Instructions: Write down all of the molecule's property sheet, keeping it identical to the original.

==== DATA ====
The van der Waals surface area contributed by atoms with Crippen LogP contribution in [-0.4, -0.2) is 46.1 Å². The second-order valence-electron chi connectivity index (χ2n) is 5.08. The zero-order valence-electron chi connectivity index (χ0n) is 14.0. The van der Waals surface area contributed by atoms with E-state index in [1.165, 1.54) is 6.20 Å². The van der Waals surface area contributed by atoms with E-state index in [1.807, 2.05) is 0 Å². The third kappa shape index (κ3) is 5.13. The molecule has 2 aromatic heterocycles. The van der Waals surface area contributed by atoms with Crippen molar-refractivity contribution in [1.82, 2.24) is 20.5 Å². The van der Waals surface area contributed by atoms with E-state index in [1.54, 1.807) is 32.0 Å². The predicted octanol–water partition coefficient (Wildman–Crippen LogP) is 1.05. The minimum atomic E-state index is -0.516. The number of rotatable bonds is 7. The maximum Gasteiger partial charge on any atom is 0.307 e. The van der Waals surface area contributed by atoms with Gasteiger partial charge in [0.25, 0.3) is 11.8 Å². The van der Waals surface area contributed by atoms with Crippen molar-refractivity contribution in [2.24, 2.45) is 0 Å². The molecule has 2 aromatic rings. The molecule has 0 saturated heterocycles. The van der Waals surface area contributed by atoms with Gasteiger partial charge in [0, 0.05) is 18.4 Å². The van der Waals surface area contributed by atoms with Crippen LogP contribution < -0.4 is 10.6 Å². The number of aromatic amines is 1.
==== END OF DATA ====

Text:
The van der Waals surface area contributed by atoms with Crippen LogP contribution in [-0.4, -0.2) is 46.1 Å². The second-order valence-electron chi connectivity index (χ2n) is 5.08. The zero-order valence-electron chi connectivity index (χ0n) is 14.0. The van der Waals surface area contributed by atoms with E-state index in [1.165, 1.54) is 6.20 Å². The van der Waals surface area contributed by atoms with E-state index in [1.807, 2.05) is 0 Å². The third kappa shape index (κ3) is 5.13. The molecule has 2 aromatic heterocycles. The van der Waals surface area contributed by atoms with Crippen molar-refractivity contribution in [1.82, 2.24) is 20.5 Å². The van der Waals surface area contributed by atoms with E-state index in [1.54, 1.807) is 32.0 Å². The predicted octanol–water partition coefficient (Wildman–Crippen LogP) is 1.05. The minimum atomic E-state index is -0.516. The number of rotatable bonds is 7. The maximum Gasteiger partial charge on any atom is 0.307 e. The van der Waals surface area contributed by atoms with Gasteiger partial charge in [0.25, 0.3) is 11.8 Å². The van der Waals surface area contributed by atoms with Crippen molar-refractivity contribution in [2.24, 2.45) is 0 Å². The molecule has 2 aromatic rings. The molecule has 0 saturated heterocycles. The van der Waals surface area contributed by atoms with Gasteiger partial charge in [0, 0.05) is 18.4 Å². The van der Waals surface area contributed by atoms with Crippen LogP contribution < -0.4 is 10.6 Å². The number of aromatic amines is 1.